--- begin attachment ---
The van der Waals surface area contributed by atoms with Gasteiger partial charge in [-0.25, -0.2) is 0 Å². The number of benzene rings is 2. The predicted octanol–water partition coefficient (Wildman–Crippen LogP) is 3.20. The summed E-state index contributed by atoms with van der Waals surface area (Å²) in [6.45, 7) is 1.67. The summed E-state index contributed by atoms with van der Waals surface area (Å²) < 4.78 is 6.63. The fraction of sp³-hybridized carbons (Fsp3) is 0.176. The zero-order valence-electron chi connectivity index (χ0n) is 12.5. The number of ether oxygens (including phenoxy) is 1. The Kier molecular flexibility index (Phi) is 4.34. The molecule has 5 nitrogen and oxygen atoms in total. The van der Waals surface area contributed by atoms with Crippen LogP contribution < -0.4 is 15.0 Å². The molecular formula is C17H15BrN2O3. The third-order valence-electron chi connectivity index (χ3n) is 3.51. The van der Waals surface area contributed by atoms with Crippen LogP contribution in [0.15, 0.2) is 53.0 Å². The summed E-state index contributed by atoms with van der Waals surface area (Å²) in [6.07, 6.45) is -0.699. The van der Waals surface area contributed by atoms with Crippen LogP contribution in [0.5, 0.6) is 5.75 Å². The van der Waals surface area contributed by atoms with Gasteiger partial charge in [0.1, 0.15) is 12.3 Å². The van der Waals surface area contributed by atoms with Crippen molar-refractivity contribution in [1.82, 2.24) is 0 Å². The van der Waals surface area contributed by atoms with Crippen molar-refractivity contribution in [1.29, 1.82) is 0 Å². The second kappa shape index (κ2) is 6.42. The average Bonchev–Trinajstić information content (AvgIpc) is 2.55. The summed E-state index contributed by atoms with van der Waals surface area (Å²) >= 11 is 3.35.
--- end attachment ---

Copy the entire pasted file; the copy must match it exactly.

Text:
The van der Waals surface area contributed by atoms with Gasteiger partial charge in [-0.25, -0.2) is 0 Å². The number of benzene rings is 2. The predicted octanol–water partition coefficient (Wildman–Crippen LogP) is 3.20. The summed E-state index contributed by atoms with van der Waals surface area (Å²) in [6.45, 7) is 1.67. The summed E-state index contributed by atoms with van der Waals surface area (Å²) < 4.78 is 6.63. The fraction of sp³-hybridized carbons (Fsp3) is 0.176. The zero-order valence-electron chi connectivity index (χ0n) is 12.5. The number of ether oxygens (including phenoxy) is 1. The Kier molecular flexibility index (Phi) is 4.34. The molecule has 5 nitrogen and oxygen atoms in total. The van der Waals surface area contributed by atoms with Crippen LogP contribution < -0.4 is 15.0 Å². The molecular formula is C17H15BrN2O3. The third-order valence-electron chi connectivity index (χ3n) is 3.51. The van der Waals surface area contributed by atoms with Crippen LogP contribution in [0.15, 0.2) is 53.0 Å². The summed E-state index contributed by atoms with van der Waals surface area (Å²) in [6.07, 6.45) is -0.699. The van der Waals surface area contributed by atoms with Crippen LogP contribution in [0.5, 0.6) is 5.75 Å². The van der Waals surface area contributed by atoms with Gasteiger partial charge in [0.1, 0.15) is 12.3 Å². The van der Waals surface area contributed by atoms with Crippen molar-refractivity contribution in [1.82, 2.24) is 0 Å². The van der Waals surface area contributed by atoms with Crippen molar-refractivity contribution in [1.29, 1.82) is 0 Å². The second kappa shape index (κ2) is 6.42. The average Bonchev–Trinajstić information content (AvgIpc) is 2.55. The summed E-state index contributed by atoms with van der Waals surface area (Å²) >= 11 is 3.35.